The Mars Ring: Physicist Turns NASA’s Data from Outer Space into a Metal 3D Print
by Fabian | April 4, 2016
Theoretical physicist Dr. Casey Handmer has been fascinated with 3D printing, technology and space ever since he can remember. One of his endeavors has been to transform NASA’s publicly available data about the planet Mars into an elegant ring – and we met with him to talk about his project and why he turned to 3D printing to realize it.
Hi Casey! First of all, tell us a bit about yourself.
Hi, I’m Casey Handmer. I started 3D printing stuff when I was in grad school at Caltech, in Pasadena. Now I work for Hyperloop and I’m still designing 3D models. I am very interested in making wearable art with rigorous scientific data, as a means of science communication. I also try to push the boundaries of the medium, though high resolution 3D printing has come a long way since I did the Mars model.
Now let’s talk a bit about that Mars model. Why did you choose planet Mars?
Mars is a really interesting world covered in mountains and craters and canyons. You have to sacrifice the polar regions to make a ring, but fortunately there’s plenty of interesting stuff near the equator. Very few planets or moons are as well mapped or interestingly lumpy.
Sounds perfect for a 3D print. But where did you get the data from?
There’s an amazing dataset available for free on the Internet, derived from the Mars Orbital Laser Altimeter (MOLA) experiment on a NASA’s Mars Global Surveyor probe. The United States Geological Survey (USGS) is also a great source of geo data. It is terrific to be alive at a time when the results of publicly funded science are so available and the tools to represent that data are developing so quickly.
How long have you been working on this?
The initial model was completed in a few hours, but I spent a few weeks fine-tuning its design, getting the vertical scale right, ensuring it was comfortable, and getting the inside part right. I also printed a bunch of prototypes in bronze before switching to high detail stainless steel.
There are quite a few symbols on the inner side of the ring. How did you choose them?
I once read something pointing out that Mars was the only planet inhabited entirely by robots, so they were an obvious choice for the diagrams on the inside. That’s why the inside of the ring consists of engraved icons of the Mars Pathfinder rover (Sojourner), the Mars Exploration Rover (Spirit/Opportunity), and the Mars Science Laboratory (Curiosity).
I also experimented with a relief sketch of Mt Sharp in the Gale Crater, but it didn’t look right. Later, I added a diagram of a magnetite crystal because, in my opinion, their discovery in a meteorite from Mars is the strongest evidence we have that life actually originated on Mars.
And are you planning any similar projects for the future?
I really like the Mars ring – I wear it every day. I have even used it for quick reference, such as when I was reading The Martian – the Watney triangle and Schiaparelli crater are visible. While I haven’t made any other rings of planets – I considered doing Europa (moon of Jupiter) but it’s very smooth – I did make a model of the Sierra Nevada mountain range in California. I have made lots of other models, usually as one-offs for friends.
In the future I would love to visit Antarctica. I think 3D printing is very well suited to capturing the stark, austere beauty of that mysterious place. It’s a lot warmer and closer than Mars but it’s still a long swim!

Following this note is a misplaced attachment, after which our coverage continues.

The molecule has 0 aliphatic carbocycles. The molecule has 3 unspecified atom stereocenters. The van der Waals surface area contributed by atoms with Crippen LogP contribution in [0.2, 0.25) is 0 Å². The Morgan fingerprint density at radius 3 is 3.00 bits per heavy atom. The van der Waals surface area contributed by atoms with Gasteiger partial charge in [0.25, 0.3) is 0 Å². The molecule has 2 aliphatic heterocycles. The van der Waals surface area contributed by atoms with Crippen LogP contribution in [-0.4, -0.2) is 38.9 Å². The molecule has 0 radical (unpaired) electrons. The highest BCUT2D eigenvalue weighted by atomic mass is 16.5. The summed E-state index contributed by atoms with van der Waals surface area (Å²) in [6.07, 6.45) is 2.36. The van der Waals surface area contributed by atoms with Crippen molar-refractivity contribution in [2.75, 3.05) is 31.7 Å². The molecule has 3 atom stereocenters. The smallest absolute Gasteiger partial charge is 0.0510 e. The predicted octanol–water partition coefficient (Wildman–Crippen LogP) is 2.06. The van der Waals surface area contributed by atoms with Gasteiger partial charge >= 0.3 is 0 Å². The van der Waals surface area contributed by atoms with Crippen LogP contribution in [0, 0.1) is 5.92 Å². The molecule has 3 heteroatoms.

Now let’s talk a bit about the design process. When and how did you start with 3D modeling?
My first 3D model was a part for an RC helicopter that kept breaking due to a manufacturing flaw. The 3D printed part worked like a charm. Later, I decided to get a bit more technical and print some pilot’s wings for when I got my license. It was such a fiddly project it took months to finish when I should have been studying the Aviation Regulations!
And which software did you use to create the Mars ring?
I use a versatile software package called Mathematica. It’s not designed for 3D modeling but it enables really low-level control of the data-sets and point positioning. But I don’t know how to use it for efficient mesh refinement or annealing – my models rarely contain such things for a reason!
What was the biggest challenge in the design process?
The biggest challenge came during the prototyping process, where I was using bronze and had a great deal of difficulty getting consistently excellent prints when working with another 3D printing service. The team at i.materialise has always been supportive and responsive, which I have found encouraging as I try to design shapes that seem impossible!
Thanks! Do you think it would have been possible to create this ring without 3D printing?
I think it might be possible to use injection molding or cast a design like the Mars ring, but I don’t have the industrial ability to do that in my basement. 3D printing offers hobbyists like me access to the most advanced material forming techniques at a very affordable price. And, for more complicated designs which feature lots of negative space, there is simply no other way. I have designed lots of models specifically for i.materialise’s high-definition stainless steel. It offers a resolution that’s about as good as you can see with your eye, which is the level of detail I need for depicting dense data-sets.
Thanks a lot for your time, Casey, and thanks for sharing this story with us!
Be sure to check out Casey’s website to learn more about this talented designer and his current projects. If you want to get a 3D print of this ring for yourself, take a look at Casey’s shop right here on i.materialise. Of course you can also print your own projects by uploading a 3D model, and ordering it as a high-quality 3D print in 100+ materials and finishes.